Mary Liz Ivins, Synod Committee Co-Chair, recalled: “The people [that facilitators] are meeting with are offering sincere and personal stories of their journeys with the Church. They seem to be hungry for this level of communication within parishes.”

How It Happens

The process undertaken in parishes across the Diocese stems from the meaning of Synodality – journeying together. Pope Francis explains that a Synodal Church “is a Church that listens … It is a mutual listening in which everyone has something to learn. The lay faithful, the bishops, the Pope: all listening to each other, and all listening to the Holy Spirit” in order to know what God is saying to the Church.

The parish Listening Sessions are overseen by facilitators trained in Spiritual Conversation, which is meant to create an atmosphere of trust and welcome using active and attentive listening. A question is posed to participants which allows them to share honestly their joys and obstacles in journeying with the People of God. Their sharing serves as an opportunity for reflection for all in the group with the goal of discerning what God is asking of them and the Church.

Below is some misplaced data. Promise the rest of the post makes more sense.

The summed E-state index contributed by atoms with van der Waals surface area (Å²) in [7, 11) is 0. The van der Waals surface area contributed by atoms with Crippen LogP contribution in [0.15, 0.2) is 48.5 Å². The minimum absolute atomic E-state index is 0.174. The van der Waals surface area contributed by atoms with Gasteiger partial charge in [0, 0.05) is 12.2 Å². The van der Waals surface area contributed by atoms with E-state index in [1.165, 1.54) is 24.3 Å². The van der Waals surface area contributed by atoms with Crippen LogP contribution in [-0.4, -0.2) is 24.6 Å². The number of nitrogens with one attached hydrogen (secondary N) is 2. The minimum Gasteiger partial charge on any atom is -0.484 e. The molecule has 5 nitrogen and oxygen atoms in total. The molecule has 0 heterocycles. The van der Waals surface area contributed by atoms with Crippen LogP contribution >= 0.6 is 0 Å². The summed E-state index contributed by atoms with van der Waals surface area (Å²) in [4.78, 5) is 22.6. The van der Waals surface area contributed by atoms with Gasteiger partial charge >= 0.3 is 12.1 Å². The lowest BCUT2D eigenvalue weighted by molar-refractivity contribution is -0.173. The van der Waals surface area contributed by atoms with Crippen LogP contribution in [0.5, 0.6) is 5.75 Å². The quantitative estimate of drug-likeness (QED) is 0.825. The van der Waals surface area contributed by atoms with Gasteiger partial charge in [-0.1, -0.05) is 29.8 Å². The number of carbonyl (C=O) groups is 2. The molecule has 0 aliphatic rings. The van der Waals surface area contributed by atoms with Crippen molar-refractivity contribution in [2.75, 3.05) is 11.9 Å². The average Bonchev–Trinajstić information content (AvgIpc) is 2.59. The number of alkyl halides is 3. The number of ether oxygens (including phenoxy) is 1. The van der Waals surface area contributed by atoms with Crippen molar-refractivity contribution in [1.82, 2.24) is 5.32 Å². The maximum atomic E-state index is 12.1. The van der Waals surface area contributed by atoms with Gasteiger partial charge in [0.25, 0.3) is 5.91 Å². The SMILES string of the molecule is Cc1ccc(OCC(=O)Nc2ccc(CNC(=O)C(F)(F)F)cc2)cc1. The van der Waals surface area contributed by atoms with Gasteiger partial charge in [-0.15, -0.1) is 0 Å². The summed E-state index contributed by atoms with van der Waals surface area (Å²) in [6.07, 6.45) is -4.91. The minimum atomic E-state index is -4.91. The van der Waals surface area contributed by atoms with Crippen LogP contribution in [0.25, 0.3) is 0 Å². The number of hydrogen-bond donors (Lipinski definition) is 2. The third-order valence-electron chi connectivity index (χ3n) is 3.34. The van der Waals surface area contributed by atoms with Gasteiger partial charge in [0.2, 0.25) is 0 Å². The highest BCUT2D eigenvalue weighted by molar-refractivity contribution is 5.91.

A trained notetaker records the gist of thoughts shared without reference to names or even initials. Part of the process is to identify common themes, areas of general agreement or disagreement and share any experiences that stand out as noteworthy. Insights from the Spiritual Conversations are then reported to the Diocesan Synod Organizing Committee which will compile them into a diocesan report.  Those findings will be shared with the United States Conference of Catholic Bishops, to be used in drafting a working document for the 16th Ordinary General Assembly of the Synod of Bishops in October 2023.

Themes being brought to the conversations by participants often include their great love for the Eucharist and helping others to grow in that love; a need for education and evangelization to bring people back to Mass and the Church, a love for Catholic tradition and a need to increase an understanding of the Real Presence of Jesus.